At the end of July this year, the United Nations Educational, Scientific and Cultural Organization (UNESCO) discovered the earliest archaeological evidence of mummification in South America, on the Aryan coast of the desert.
The mummies found belong to a people called Cinzoro, who lived in the area 7,000 years ago. Discovered mummies were recognized by the Egyptian people as early as 2000 years ago.
The people of South America mummified the dead before the Egyptians. Image: Reproduction / Social Networks
The Cincinnati people lived and fished in areas between Chile and Peru. They make a variety of fishing gear, including hooks made of cactus spines and harpoon dots.
Mummification of Cincinnati
In a study conducted by the University of Chile, Cincinnati, Cincinnati removed organs and viscera from the dead and then filled those places with vegetables, feathers, pieces of wool, wool and other materials.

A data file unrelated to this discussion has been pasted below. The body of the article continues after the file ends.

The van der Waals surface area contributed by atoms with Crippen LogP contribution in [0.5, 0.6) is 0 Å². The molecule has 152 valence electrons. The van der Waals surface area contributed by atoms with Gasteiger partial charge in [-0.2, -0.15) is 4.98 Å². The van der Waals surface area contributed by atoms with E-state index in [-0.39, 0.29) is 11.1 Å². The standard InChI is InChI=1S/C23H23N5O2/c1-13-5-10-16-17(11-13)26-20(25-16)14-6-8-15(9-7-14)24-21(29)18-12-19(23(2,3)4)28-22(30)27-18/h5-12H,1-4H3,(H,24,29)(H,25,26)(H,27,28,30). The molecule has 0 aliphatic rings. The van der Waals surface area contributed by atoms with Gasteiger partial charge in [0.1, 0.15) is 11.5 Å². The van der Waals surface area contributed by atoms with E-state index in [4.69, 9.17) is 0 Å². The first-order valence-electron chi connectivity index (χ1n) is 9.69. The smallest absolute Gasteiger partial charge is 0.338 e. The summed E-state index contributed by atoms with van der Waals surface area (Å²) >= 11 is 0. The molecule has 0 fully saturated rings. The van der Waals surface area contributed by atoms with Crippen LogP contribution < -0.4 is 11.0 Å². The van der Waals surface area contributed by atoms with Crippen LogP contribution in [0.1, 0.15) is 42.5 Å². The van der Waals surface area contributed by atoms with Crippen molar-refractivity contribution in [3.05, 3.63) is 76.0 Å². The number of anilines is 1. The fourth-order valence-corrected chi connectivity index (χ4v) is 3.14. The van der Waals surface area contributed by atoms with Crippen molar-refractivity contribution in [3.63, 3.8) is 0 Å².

The dead had their scalp and facial skin and brain removed. The skull was filled with clay, ash, animal hair and dirt.
The study pointed out that cinchoros only mummified infants and newborns, but in 3000 BC they began the process for all people who formed groups of 30 to 50 people.
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“The culture of cinchona considers their mummies to be a part of the living world, which is why they opened their eyes and mouths and used stretchers made of plant fibers or animal skins,” the researchers explain.
Unlike the Egyptians, it was possible to notice that over time the mummification process began to simplify, most likely, by increasing the workload through the “popularization” of the process.
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